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Kenya farmers pray for Genetically Modified seeds to fight drought

by Ronald Njoroge KITALE (Xinhua) -- Margaret Simiyu, a 43 year old small scale farmer in Kenya’s northwest region, the country’s breadbasket, is staring at a blight future in farming as a result of the ongoing drought that has led to crop failure.

The mother of three, who has been cultivating Kenya’s staple crop for more than two decades, is set to have another year of losses as the maize seeds she planted failed to germinate due to failing rains.

To remain a viable small scale farmer, she is seeking solutions in science and technology in order to beat the recurrent drought.

"I hope the government will soon allow the commercialization of Genetically Modified (GM) maize that is drought resistant," Simiyu told Xinhua in Kitale.

Simiyu together with millions of other small scale farmers are banking on biotech maize seeds to increase their farm productivity.

The East African nation is currently facing a drought that has resulted in low maize production leading to biting shortages of the vital commodity.

The shortage has pushed up the retail price of maize flour to beyond the reach of low income earners.

As a mitigation measure, Kenya is set to import millions of bags of maize in the next two months to bridge the local maize production deficit.

Kenya’s journey to adopt GM food crops was enhanced when in 2009, it established the National Biosafety Authority to regulate GM in the country.

So far it has approved controlled GM trials on a number of varieties of cotton, maize and sorghum.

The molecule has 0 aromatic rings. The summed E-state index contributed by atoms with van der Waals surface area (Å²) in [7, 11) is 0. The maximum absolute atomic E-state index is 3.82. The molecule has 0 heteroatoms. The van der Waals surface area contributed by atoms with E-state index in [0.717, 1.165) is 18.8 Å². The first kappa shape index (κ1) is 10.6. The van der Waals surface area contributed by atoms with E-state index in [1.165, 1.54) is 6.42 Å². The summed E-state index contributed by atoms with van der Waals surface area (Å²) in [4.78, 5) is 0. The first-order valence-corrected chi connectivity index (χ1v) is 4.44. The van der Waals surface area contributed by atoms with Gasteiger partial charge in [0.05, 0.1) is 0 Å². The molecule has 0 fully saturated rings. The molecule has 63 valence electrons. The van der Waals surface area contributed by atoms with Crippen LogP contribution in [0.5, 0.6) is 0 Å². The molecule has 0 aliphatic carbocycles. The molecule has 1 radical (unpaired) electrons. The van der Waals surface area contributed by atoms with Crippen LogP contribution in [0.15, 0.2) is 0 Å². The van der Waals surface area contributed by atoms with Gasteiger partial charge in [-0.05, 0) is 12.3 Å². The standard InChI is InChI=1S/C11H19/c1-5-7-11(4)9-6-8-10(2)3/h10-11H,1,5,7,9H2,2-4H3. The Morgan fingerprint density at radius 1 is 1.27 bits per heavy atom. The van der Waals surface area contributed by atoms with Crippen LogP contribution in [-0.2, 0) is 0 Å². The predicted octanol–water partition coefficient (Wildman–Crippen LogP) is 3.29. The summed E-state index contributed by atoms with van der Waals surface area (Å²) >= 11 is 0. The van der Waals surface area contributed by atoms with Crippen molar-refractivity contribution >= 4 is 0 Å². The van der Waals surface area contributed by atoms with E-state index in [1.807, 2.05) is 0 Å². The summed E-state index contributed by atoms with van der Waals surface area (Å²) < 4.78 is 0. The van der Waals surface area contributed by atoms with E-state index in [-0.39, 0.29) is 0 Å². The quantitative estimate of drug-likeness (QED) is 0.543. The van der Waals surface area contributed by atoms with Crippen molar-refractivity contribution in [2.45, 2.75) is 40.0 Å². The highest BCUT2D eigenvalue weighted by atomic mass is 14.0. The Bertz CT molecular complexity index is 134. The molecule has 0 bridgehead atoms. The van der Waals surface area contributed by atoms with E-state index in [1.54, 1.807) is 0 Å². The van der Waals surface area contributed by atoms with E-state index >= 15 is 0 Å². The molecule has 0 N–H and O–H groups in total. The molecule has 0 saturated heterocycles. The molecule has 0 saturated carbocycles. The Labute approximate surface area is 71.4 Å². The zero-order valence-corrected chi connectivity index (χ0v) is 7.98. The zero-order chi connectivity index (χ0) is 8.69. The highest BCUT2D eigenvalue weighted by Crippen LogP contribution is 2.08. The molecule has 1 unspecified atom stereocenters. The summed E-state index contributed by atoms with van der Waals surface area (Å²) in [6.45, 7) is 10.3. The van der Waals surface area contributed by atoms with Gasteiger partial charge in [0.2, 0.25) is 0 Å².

Research is being spearheaded by a number of organizations including the Kenya Agricultural and Livestock Organization, African Agricultural Technology Foundation as well as International Maize and Wheat Improvement Center.

However, despite the experiments have started over seven years ago, none of the GM crops is yet to be made available commercially in the country.

In 2012, Kenya also imposed a ban on the importation of GM food.

So far in Africa only South Africa, Egypt, Burkina Faso and Sudan have approved the commercialization of GM crops.

Another farmer eager to adopt the use of transgenic maize seeds is Gilbert Bor, a farmer in the key maize growing region of Uasin Gishu County.

Bor, who farms on a 25 acre piece of land, hopes to use GM maize seeds to improve production in his farm.

"I am also hopeful that other farmers in Kenya will take up the technology once the government approves the release of the GM maize," Bor told Xinhua.

He said that in his many decades of farming he has witnessed the growth and adoption of hybrid maize.

"I have seen maize production increase every year to the extent that in my own family and neighbors, it was rare to find families without food.

"However the recurring drought calls for the adoption of even better seed varieties," he added.

"So, when there is a new technology in the market, we would like to move along with it as we trust science as farmers," Bor noted.

This year, the farmer has been forced to plant twice because rains did not come as expected.


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